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  • Julie and Ross Collins

    2021 Courage Award Finalist

    Julie Collins became a full-time career when her husband Ross had a stroke in October of 2012. Julie and Ross made a formidable team, advocating for many years to improve stroke care and raise awareness of the vital role of carers. Sadly, Ross passed away…

    Julie Collins became a full-time career when her husband Ross had a stroke in October of 2012. Julie and Ross made a formidable team, advocating for many years to improve stroke care and raise awareness of the vital role of carers. Sadly, Ross passed away in October 2020.

    How did a stroke change your lives initially, and what medical treatment and rehabilitation was undertaken? 
    Ross’  stroke was horrendous. Ross was found on the floor of our study by our daughter two days before her VCE English exam. Ross spent almost three months in acute care and more than five months in the rehabilitation hospital. Ross had some physiotherapy, occupational therapy, speech therapy and music therapy, but  we never believed this was enough. Ross had a complete right side deficit and difficulty with speech and swallowing. We had many subsequent trips to the emergency department. Ross’ business needed to be ‘sold’, I had to stop work to deal with various financial, medical and social issues  and we had to sell our home. I felt that I needed to advocate on his behalf as he couldn’t speak and advocate for himself.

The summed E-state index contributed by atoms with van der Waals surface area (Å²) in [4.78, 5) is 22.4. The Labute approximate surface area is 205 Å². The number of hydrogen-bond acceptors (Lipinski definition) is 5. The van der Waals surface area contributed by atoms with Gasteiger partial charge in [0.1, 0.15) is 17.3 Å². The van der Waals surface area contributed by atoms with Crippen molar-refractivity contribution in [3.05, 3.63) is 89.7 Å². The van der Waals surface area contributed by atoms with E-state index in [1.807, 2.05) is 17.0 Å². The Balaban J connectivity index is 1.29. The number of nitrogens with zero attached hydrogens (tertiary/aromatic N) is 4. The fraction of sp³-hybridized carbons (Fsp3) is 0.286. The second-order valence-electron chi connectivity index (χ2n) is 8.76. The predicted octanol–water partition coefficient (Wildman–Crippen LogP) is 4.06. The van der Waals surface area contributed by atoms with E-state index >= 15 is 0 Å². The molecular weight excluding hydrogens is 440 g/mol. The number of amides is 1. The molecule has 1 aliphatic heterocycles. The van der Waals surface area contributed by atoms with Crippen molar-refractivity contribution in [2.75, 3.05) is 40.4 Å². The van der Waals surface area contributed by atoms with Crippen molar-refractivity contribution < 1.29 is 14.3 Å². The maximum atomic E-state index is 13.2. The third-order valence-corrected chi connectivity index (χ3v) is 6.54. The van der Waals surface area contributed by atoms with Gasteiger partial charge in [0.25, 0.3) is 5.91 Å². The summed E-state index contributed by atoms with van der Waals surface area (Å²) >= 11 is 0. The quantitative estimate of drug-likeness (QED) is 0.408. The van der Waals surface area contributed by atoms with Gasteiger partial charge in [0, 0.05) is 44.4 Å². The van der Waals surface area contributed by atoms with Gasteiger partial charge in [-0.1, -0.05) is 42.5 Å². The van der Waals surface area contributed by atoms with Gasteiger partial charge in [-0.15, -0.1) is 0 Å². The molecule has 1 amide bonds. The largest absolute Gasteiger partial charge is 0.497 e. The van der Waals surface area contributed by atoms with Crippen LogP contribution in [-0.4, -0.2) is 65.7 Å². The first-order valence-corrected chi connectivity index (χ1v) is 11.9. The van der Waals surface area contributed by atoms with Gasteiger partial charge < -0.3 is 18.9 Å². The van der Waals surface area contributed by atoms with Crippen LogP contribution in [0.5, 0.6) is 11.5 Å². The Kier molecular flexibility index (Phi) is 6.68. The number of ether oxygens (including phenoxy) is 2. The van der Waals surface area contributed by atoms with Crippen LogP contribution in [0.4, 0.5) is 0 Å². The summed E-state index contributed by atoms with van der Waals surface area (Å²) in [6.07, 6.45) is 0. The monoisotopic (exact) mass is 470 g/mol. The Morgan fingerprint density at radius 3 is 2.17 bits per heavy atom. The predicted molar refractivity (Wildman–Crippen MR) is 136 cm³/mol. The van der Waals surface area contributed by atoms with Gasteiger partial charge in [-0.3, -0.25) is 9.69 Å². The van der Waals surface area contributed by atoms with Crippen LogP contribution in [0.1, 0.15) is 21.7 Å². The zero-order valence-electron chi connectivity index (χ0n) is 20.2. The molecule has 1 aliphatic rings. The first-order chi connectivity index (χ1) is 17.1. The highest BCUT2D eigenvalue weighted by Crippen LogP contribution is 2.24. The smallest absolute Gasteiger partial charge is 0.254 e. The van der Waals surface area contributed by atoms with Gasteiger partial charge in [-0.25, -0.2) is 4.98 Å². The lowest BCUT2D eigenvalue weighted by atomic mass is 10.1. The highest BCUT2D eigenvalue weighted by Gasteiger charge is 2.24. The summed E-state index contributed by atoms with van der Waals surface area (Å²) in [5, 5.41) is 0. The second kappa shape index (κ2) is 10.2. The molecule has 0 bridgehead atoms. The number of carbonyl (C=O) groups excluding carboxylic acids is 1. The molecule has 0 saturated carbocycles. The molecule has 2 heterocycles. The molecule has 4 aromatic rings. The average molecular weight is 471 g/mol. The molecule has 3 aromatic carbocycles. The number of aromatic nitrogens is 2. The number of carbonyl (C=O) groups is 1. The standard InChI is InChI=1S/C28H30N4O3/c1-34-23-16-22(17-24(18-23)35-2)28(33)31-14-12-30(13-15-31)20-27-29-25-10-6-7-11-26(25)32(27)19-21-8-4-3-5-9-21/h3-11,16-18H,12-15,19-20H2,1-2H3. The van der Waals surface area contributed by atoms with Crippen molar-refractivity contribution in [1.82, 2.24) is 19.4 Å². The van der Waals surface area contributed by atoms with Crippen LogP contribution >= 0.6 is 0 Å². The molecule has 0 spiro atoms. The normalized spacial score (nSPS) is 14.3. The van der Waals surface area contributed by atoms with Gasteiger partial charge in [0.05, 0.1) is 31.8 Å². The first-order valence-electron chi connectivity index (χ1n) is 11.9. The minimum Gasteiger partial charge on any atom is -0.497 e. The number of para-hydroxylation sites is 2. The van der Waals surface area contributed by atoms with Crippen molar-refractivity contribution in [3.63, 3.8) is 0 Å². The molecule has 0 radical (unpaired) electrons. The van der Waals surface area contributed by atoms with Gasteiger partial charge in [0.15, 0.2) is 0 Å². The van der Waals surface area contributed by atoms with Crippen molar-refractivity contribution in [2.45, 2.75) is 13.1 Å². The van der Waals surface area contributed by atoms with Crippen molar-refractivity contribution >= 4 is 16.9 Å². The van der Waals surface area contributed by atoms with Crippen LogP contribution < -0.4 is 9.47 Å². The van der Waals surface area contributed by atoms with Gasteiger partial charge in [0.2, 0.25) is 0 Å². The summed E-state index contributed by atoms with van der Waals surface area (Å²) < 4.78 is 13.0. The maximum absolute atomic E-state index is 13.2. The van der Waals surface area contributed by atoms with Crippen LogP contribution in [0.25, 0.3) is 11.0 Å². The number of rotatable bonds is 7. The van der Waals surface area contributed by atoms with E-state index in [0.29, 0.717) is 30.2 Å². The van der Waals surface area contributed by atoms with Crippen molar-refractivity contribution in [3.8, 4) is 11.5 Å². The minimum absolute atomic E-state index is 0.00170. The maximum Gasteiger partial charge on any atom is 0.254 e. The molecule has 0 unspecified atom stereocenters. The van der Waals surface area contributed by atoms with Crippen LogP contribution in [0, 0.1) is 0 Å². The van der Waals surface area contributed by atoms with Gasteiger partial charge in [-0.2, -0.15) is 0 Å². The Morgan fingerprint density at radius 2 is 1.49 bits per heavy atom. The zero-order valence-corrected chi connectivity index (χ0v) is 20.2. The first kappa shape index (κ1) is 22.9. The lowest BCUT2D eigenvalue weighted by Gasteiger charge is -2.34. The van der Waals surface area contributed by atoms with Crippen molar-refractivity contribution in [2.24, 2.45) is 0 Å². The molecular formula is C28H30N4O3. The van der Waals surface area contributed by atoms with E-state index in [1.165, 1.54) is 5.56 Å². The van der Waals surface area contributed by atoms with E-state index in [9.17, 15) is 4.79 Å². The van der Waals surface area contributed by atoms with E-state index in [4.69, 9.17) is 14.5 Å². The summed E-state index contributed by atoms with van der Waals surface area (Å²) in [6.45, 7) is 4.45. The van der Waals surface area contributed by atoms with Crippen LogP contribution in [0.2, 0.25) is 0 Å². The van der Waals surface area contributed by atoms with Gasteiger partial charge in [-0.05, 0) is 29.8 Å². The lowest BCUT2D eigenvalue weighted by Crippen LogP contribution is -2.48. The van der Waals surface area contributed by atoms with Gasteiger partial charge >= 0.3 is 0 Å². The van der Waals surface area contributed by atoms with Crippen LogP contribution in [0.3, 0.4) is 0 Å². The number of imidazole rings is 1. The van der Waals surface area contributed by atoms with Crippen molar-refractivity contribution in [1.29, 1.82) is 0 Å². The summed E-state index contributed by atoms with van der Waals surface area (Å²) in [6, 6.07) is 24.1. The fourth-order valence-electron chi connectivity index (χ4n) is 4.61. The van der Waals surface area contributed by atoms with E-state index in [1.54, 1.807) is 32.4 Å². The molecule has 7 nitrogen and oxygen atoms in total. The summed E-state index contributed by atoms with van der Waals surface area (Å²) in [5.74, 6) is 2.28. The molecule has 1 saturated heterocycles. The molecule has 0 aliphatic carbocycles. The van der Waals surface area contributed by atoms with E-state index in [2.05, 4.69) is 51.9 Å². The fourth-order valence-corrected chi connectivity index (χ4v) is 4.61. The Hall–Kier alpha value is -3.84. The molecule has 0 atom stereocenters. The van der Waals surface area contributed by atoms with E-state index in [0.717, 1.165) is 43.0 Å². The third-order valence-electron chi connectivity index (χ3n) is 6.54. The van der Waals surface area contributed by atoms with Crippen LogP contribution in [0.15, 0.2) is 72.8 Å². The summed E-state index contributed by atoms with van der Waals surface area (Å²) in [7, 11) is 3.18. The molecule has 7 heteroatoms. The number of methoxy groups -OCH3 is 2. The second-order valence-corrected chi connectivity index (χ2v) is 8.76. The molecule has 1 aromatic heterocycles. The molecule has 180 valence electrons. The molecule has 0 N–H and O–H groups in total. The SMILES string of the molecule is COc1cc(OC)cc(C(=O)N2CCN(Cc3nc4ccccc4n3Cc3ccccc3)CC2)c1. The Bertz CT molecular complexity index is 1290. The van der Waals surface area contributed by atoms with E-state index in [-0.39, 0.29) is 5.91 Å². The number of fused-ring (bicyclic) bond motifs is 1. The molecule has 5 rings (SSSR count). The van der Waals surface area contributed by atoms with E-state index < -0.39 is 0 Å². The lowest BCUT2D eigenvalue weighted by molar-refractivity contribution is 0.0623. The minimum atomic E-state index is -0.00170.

What advice would you give a survivor of stroke and their families?  
    Write down everything! Who did you speak to? What was said? What was the result? What is the plan moving forward? When did procedures occur? Who were the doctors, nurses, allied health staff? Contact the Stroke Foundation. Get help. Ask for assistance. Get support. Ask questions. Read everything you can. Do your best! That’s all you can do. BE KIND to yourself! 
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  • Tommy Davidson